Interview with Virginia Janowiecki

Sitting her the sunlight parlor, I interview my aging Grandmother. Her reluctance to answer questions is great, but she obediently sits and stares at the tape recorder. Due to a severe cold, her voice fades in and out and she has fits of coughing that are remedied by a sip of warm ginger ale. Daughter of Polish immigrants and mother of five, she is worn and wise. With a heavy Polish accent, she describes her life in the 1940's.

M: Where were you during WWII?

V: I got married in 1944, and he was in Seattle, WA so my honeymoon was to go to Seattle. And I stayed with him six months, then he was shipped to British Columbia. Then I came to live by my parents till he came back… I don’t remember when he came home.

M: Do you remember Pearl Harbor? How did you feel about that?

V: Mad. My brother was in (the) service, stationed in South Pacific, and he was in that war. And he went out to do his job and he was coming back and he saw a ship, I think, in the water- Japanese, so he went down to bomb it and they got him too. That’s how he was killed; he drove a dive-bomber.

M: Was that before Pearl Harbor or after?

V: It was before the war started. He was killed in, um, ’44. We got married in May and he was killed in September, or maybe earlier than that but his body came in September….

M: And so you were upset about Pearl Harbor?Eugene with Virginia's Brother

V: …(continuing her thought) We didn’t see his body, it was all skeleton and they shipped him home. My parents, uh, recognized him through his teeth, I believe.

M: My God. So naturally, you were very upset about Pearl Harbor.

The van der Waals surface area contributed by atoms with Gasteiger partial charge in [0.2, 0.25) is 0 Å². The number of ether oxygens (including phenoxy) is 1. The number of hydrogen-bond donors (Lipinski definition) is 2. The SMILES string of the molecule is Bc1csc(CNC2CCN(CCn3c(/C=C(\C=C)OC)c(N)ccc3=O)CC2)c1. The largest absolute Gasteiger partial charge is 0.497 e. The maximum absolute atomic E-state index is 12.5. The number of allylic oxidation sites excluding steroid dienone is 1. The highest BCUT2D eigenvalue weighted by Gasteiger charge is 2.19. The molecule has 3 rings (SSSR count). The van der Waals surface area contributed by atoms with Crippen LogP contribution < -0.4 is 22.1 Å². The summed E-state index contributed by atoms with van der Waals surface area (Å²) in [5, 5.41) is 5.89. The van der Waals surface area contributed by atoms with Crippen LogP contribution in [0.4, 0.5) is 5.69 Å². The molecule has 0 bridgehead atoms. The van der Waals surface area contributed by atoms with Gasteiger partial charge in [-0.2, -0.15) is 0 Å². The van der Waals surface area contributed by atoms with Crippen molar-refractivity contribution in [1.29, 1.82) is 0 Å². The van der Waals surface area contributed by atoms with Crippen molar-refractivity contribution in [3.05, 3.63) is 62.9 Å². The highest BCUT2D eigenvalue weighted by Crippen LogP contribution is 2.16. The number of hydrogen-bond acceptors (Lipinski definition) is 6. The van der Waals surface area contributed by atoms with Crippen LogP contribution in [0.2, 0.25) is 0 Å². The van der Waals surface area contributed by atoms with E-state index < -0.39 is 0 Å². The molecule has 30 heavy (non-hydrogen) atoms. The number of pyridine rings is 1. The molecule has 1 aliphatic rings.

(She shakes her head vigorously)

M: Do you remember any of the media coverage? Any newspaper articles?

V: Everything I had I threw out.

M: But you remember seeing them? There were actual documents existing that talked about Pearl Harbor. What did they say, exactly?

In any of the reports did they talk about any racial stereotypes of the Japanese? Do you remember any cartoons or charactures?

(embarrassed, she shakes her head "no" and covers the mic)

M: Don’t worry, it doesn’t matter if you don’t remember.

M: So what was it like- living with your parents, being a wife during the war?

V: Well, then I didn’t work any place because my mother told me that I would help them inna store. So I helped them inna store.

M: And how was it, owning a store? I know there were rations and whatnot in WWII, but you guys owned the store. Did you guys have rations too?

V: I think so, I think there were rations.

M: I know that you lived in the Polish village and that your parents came from Poland, so was there any talk around the store about the Nazi’s? I know that they went in and attacked Poland. Was there a lot of talk about that in the store? How did you yourself, being daughters of immigrants feel about…

V: It didn’t bother me. I was young, twenty-two years old only, I didn’t take too much interest in it. I knew that the war was on but I didn’t worry about it.

Eugene Janowiecke

M: And back to Grandpa- was he drafted or did he just join? Do you remember?

V: He was drafted.

M: And how did he feel about going?

V: He never said anything. I guess that he felt that he had to do his job and that’s all. He was never a cross in any war. He was in British Columbia and then he came home.

M: And what did he do? I know that he didn’t see very much action but…

V: He, he worked at Schultz, uh… Schultz Diecasting Company.

M: What does that entail? Did they make parts for the war?

V: No. They uh, they were making diecasts for machines. I don’t think that they were making them for the war.

M: I’m sure they were, the whole country was mobilized for war.

V: I don’t know, Mandi.

M: How did you feel about him going?

V: I couldn’t do nothing about it, he had to go. They were drafting the fellas so the fellas had to go unless there was something wrong with you or you weren’t heavy enough.

Eugene Janoeicki on a maneuver

M: So how long was he gone for? Do you remember?

V: (shaking her head "no") I should have called Aunt Francis (her sister in law). I really don’t know.

M: Did you help at all with the war effort? Do you remember hearing anything about the war effort, you know- Rosie the Riveter- all of the women going to the factory, taking the places of men… Or did you donate you stockings for parachutes? (she begins to giggle)